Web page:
Prior to hard-facing, badly worn parts must be restored
Table 2-1 shows recommended preheat temperatures for
with an appropriate buildup material to within 2/16 -
welding. Temperatures higher than those indicated on
3/8 in. of their finished size. The buildup material
this chart are sometimes required when hard-facing,
must have sufficient mechanical strength to sustain
depending on the size and shape of the part and the type
structural requirements. It must resist cold flowing,
of hard-facing alloy to be applied.
mushing under high compressive loads and plastic
deformation under heavy impact. If the buildup
WELDING ON CAST IRON
material doesn't possess these properties, a hard-facing
overlay, which has comparatively little ductility, will
Rebuilding and hard-facing of cast iron is not generally
span for lack of support. In addition to these
recommended since it is extremely crack sensitive.
mechanical requirements, a buildup material must be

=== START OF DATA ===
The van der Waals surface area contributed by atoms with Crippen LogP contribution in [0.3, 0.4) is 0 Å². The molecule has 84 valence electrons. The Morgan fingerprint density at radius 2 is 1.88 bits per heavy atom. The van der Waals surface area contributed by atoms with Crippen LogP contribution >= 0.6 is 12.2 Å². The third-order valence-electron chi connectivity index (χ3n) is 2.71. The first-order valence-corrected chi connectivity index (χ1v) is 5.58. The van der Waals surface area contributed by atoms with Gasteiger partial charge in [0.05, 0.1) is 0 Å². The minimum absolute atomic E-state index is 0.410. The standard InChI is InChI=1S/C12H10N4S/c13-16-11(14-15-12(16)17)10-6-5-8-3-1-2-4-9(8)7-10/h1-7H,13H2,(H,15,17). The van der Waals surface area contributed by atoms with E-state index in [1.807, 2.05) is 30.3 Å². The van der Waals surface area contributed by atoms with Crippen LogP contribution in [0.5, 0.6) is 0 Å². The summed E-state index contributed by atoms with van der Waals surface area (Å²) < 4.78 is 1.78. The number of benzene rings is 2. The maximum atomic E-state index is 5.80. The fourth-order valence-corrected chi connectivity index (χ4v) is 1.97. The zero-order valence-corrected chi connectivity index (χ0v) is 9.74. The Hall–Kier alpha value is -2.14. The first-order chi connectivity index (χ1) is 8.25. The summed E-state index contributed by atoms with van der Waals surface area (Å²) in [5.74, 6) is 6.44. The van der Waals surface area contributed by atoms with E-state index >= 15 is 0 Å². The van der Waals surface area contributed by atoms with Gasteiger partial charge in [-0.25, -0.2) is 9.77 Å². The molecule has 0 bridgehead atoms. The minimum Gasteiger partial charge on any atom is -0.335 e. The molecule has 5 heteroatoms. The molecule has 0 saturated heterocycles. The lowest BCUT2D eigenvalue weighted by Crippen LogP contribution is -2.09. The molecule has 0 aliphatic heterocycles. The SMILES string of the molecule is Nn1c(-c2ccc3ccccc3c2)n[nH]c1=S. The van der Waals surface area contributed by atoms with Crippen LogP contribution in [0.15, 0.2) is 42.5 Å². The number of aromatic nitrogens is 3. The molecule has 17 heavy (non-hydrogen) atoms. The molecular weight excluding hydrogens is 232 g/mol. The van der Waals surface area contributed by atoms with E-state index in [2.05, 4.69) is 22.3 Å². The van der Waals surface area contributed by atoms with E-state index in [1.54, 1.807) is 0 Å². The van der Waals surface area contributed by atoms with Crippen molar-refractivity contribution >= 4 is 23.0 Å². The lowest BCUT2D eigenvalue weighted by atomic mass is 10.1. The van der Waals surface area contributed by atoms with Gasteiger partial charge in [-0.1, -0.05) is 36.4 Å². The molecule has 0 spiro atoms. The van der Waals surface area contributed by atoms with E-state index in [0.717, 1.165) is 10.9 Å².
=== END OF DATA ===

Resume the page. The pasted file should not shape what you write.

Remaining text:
However, some cast iron parts, primarily those subject to
compatible with the base metal and the hard-facing
straight abrasion, are being successfully hard-faced.
Under any circumstances, cast iron parts require high
preheat temperatures, from 1000- 1200F (dull red),
Use electrode on page 1-24 as the primary source and
and must be slow cooled after welding. Weld deposits on
cast iron should be peened to help relieve stresses.
electrodes on pages 1-5 and 1-3, in that order, as
alternate sources to rebuild carbon steel parts prior to
overlaying with hard-facing electrodes. When
BUILDUP MATERIALS AND BASE METALS
hard-facing with the high alloy group, apply the
recommended hard-facing material before placing it in
Considerable differences exist between welding materials
service and do not allow it to wear more than 1/4 in.
used to buildup worn equipment and those used for
(two layers) before hard-facing. If carbon steel parts